Calling all engineers: The Department of Defense is on the lookout for a new bullet that will sprout seeds, instead of waste, after it’s shot.

In a call for proposals, the DoD says that the U.S. Army uses “hundreds of thousands of training rounds” across the country and world. These rounds are left on the ground or just beneath the surface, which is an issue for a few reasons. For one, the components take hundreds of years to biodegrade. When corroded, they could pollute nearby soil and water. Additionally, civilians such as farmers and construction crews who encounter the remnants don’t know if they’re training or tactical rounds.

To solve these problems, the DoD is looking for a bullet casing that eliminates environmental hazards. Embedded in the biodegradable composites will be bioengineered seeds from the U.S. Army Corps of Engineers’ Cold Regions Research and Engineering Laboratory that don’t begin to germinate until they’ve been in the ground for several months. The DoD wants these seeds to produce eco-friendly plants that remove soil contaminants and consume the biodegradable debris from the bullets. It’s important that animals can eat the plants without getting sick.

The rounds needed include:

  • low-velocity 40mm grenades
  • 60mm, 81mm, and 120mm mortars
  • shoulder-launched munitions
  • 120mm tank rounds
  • 155mm artillery rounds

The training rounds should, of course, meet current performance standards, and the technology should be transferable to uses outside of military ones. Hopeful contractors have until Feb. 8 to turn in their biodegradable bullets proposals.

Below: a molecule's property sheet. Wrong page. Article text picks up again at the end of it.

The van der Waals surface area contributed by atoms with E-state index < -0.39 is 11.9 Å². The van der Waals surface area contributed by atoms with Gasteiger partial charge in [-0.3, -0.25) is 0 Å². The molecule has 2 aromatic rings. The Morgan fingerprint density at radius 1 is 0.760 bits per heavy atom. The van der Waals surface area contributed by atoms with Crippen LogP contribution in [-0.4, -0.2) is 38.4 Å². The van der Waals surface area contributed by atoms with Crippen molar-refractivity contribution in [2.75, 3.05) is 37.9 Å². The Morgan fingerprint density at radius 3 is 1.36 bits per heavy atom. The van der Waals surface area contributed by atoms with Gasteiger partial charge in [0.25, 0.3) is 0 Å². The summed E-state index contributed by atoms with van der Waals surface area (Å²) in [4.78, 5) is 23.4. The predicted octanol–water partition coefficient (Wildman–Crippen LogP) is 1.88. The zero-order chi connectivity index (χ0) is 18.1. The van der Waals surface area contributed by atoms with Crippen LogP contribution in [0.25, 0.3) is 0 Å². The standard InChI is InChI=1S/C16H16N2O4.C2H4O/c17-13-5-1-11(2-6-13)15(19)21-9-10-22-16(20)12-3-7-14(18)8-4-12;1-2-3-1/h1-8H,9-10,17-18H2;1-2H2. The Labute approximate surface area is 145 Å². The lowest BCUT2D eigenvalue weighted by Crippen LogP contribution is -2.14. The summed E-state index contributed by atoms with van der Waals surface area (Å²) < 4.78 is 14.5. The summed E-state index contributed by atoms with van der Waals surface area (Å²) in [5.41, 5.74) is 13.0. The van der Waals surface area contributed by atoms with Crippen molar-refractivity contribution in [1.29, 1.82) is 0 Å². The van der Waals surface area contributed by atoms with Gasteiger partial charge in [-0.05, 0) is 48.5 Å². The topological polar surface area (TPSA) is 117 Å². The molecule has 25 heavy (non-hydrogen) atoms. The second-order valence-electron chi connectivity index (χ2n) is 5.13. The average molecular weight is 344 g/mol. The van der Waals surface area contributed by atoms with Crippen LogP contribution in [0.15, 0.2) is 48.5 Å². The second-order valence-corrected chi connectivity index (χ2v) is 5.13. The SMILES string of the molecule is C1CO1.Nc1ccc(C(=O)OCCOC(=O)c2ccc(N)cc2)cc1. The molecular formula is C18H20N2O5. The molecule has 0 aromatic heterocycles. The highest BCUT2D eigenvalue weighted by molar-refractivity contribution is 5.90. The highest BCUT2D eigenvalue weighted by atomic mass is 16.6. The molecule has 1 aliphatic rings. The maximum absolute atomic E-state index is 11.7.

If you’re surprised about the DoD’s concern for the environment, consider a report the department sent to Congress in 2015 outlining the issues caused by climate change.

“The Department of Defense’s primary responsibility is to protect national security interests around the world,” officials said in a news release. “It is in this context that the department must consider the effects of climate change — such as sea level rise, shifting climate zones, and more frequent and intense severe weather events — and how these effects could impact national security.”

To see how bullets can be turned into something beautiful, check out our article “The Enemy Is a Very Good Teacher: Purple Buddha Project Transforms War into Beauty.”

Feature photo courtesy of

By Haley Shapley

Haley Shapley is based in Seattle, where recycling is just as cool as Macklemore, walking in the rain without an umbrella, and eating locally sourced food. She writes for a wide range of publications, covering everything from sustainability to fitness to travel. Read more of her work here.